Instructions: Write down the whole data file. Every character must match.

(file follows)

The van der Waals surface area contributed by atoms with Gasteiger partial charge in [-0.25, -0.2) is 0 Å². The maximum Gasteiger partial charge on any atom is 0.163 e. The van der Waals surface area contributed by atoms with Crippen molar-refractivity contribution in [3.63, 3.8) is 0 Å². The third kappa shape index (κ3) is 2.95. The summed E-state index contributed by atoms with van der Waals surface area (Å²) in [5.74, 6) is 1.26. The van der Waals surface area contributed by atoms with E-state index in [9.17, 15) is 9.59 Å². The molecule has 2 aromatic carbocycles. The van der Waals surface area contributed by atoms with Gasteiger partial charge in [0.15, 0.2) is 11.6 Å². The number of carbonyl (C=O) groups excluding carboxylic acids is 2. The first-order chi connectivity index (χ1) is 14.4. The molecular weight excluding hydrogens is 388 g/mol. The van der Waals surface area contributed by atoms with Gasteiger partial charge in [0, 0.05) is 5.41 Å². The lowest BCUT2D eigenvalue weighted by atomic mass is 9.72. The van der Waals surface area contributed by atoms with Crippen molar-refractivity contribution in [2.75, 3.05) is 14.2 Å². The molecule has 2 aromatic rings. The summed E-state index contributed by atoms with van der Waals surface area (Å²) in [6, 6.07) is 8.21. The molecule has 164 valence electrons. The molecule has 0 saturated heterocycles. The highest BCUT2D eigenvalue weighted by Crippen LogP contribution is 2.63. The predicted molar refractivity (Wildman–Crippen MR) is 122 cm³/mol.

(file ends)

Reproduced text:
The van der Waals surface area contributed by atoms with Gasteiger partial charge in [-0.25, -0.2) is 0 Å². The maximum Gasteiger partial charge on any atom is 0.163 e. The van der Waals surface area contributed by atoms with Crippen molar-refractivity contribution in [3.63, 3.8) is 0 Å². The third kappa shape index (κ3) is 2.95. The summed E-state index contributed by atoms with van der Waals surface area (Å²) in [5.74, 6) is 1.26. The van der Waals surface area contributed by atoms with E-state index in [9.17, 15) is 9.59 Å². The molecule has 2 aromatic carbocycles. The van der Waals surface area contributed by atoms with Gasteiger partial charge in [0.15, 0.2) is 11.6 Å². The number of carbonyl (C=O) groups excluding carboxylic acids is 2. The first-order chi connectivity index (χ1) is 14.4. The molecular weight excluding hydrogens is 388 g/mol. The van der Waals surface area contributed by atoms with Gasteiger partial charge in [0, 0.05) is 5.41 Å². The lowest BCUT2D eigenvalue weighted by atomic mass is 9.72. The van der Waals surface area contributed by atoms with Crippen molar-refractivity contribution in [2.75, 3.05) is 14.2 Å². The molecule has 2 aromatic rings. The summed E-state index contributed by atoms with van der Waals surface area (Å²) in [6, 6.07) is 8.21. The molecule has 164 valence electrons. The molecule has 0 saturated heterocycles. The highest BCUT2D eigenvalue weighted by Crippen LogP contribution is 2.63. The predicted molar refractivity (Wildman–Crippen MR) is 122 cm³/mol.